4. To what extent do state antitrust laws prohibit price 
discrimination that is also prohibited by the Robinson-Patman Act? 
Would repeal or reform of the Robinson-Patman Act affect the likelihood 
that states would adopt their own prohibitions on price discrimination? 
How, if at all, would repeal or reform of the Robinson-Patman Act 
affect the amount of litigation under such state laws?

Comments Requested by July 15, 2005

III. Enforcement Institutions

A. Dual Federal Merger Enforcement

    1. Should merger enforcement continue to be administered by two 
different Federal agencies? What are the advantages and disadvantages 
resulting from having two different federal antitrust enforcement 
agencies reviewing mergers? For example, does it result in bureaucratic 
duplication, inconsistency in treatment, more thorough enforcement, 
beneficial diversity in enforcement perspectives, or competition 
between antitrust enforcement agencies?
    2. Should merger enforcement authority be reallocated between the 
FTC and DOJ? If so, how should it be reallocated? Please provide 
specific reasons for proposed reallocations.
    3. Commenters have advised that disagreements between the FTC and 
DOJ concerning the clearance of mergers for review by one or the other 
agency have unreasonably delayed regulatory review in some cases. 
Should the FTC-DOJ merger review clearance process be revised to make 
it more efficient? If so, how?

B. Differential Merger Enforcement Standards

    1. Does the standard the DOJ must meet to obtain a preliminary 
injunction to block a merger differ, as a practical matter, from that 
the FTC must meet? Has any such difference affected the outcome of a 
decision, or might it reasonably be expected to affect the outcome?
    2. To the extent there is a difference in legal standards, should 
the different standards be harmonized? If so, how?
    3. Should there continue to be a difference in the procedural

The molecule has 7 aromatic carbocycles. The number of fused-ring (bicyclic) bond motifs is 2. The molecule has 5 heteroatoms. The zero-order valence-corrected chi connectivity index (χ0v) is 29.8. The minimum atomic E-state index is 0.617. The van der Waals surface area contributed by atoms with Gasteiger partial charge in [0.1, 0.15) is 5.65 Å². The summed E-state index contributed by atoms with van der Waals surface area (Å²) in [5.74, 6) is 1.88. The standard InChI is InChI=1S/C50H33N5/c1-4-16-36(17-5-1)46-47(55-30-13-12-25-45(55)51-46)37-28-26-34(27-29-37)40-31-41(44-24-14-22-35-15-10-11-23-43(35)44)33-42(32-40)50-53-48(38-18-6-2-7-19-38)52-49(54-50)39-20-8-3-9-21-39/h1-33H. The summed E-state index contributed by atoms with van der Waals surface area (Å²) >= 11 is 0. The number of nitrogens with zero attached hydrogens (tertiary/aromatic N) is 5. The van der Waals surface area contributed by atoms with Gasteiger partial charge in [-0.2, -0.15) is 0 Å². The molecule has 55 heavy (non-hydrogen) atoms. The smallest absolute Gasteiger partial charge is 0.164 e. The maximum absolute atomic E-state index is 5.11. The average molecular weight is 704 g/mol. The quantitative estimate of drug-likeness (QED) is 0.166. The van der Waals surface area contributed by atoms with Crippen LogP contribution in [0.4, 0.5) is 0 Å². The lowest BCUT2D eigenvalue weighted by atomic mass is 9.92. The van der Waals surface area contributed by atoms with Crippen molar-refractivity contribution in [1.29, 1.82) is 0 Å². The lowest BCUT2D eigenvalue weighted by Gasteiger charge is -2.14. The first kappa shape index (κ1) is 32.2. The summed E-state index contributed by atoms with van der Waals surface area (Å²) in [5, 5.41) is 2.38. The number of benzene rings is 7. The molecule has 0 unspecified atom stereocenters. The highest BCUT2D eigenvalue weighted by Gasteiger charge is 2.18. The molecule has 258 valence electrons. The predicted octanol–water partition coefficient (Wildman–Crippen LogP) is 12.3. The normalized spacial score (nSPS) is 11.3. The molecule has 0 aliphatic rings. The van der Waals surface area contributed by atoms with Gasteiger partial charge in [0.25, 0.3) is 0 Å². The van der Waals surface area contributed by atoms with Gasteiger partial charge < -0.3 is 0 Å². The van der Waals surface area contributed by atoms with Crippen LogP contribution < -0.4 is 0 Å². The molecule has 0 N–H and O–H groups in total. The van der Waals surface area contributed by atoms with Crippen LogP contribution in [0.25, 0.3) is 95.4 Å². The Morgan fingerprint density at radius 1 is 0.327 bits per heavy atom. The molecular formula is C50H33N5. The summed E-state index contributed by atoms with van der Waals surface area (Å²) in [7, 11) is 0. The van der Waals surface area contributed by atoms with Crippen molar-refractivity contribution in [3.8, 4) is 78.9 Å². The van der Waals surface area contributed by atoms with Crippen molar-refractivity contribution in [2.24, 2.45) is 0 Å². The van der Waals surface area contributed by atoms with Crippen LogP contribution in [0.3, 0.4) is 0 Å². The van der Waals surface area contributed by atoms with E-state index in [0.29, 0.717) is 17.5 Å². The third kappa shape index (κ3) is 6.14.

aspects of Federal agency challenges to mergers, specifically that the 
FTC can commence an administrative proceeding in addition to seeking a 
court order to block a transaction? If the procedural aspects of agency 
challenges to mergers should be harmonized, how should that be done?
    4. What practical burdens are imposed on private parties by the 
FTC's policy of pursuing permanent relief through an administrative 
proceeding (in some instances) after failing to obtain a preliminary 
injunction?

C. Allocation of Merger Enforcement Among States, Private Plaintiffs, 
and Federal Agencies

    1. What role should state attorneys general play in merger 
enforcement? Please support your response with specific examples, 
evidence, and analysis regarding burden, benefits, delay, and/or 
uncertainty involved in multiple State and Federal merger reviews.
    2. Should merger enforcement be limited to the federal level, or 
should other steps be taken to ensure that a single merger will not be 
subject to challenge by multiple private and government enforcers? To 
what extent has the protocol for coordination of simultaneous merger 
investigations established by the federal enforcement antitrust 
agencies and state attorneys general succeeded in addressing issues of 
burden, delay, and/or uncertainty associated with multiple state and 
federal merger review?
    3. What role should private parties play in merger enforcement, and 
what authority should they have to seek to enjoin a merger? Please 
support your response with specific examples, evidence, and analysis 
regarding burden, benefits, delay, and/or uncertainty involved.
    4. What lessons, if any, can be learned from Europe's referral (or 
``one-stop shop'') system of allocating merger enforcement between the 
EC and Member States? How does the more regulation-oriented European 
tradition (as opposed to a more enforcement-oriented U.S. tradition) 
affect any comparison of the two systems?

D. Role of States in Enforcing Federal Antitrust Laws Outside the 
Merger Area

    1. What role should state attorneys general play in non-merger 
civil enforcement? To what extent is state parens patriae standing 
useful or needed? Please support your response with specific examples, 
evidence, and analysis?
    2. Should state and federal enforcers divide responsibility for 
non-merger civil antitrust enforcement based on whether the primary 
locus of alleged harm (or primary markets affected) is intrastate, 
interstate, or global? If so, how should such an allocation be 
implemented?

IV. Exclusionary Conduct

    1. What are the circumstances in which a firm's refusal to deal 
with (or discrimination against) rivals in adjacent markets violates 
Section 2 of the Sherman Act? Does the Supreme Court's decision in 
Verizon Communications, Inc. v. Law Offices of Curtis V. Trinko, LLP, 
540 U.S. 398 (2004), state an appropriate legal standard in this 
respect?
    2. Should the essential facilities doctrine constitute an 
independent basis of liability for single-firm conduct under Section 2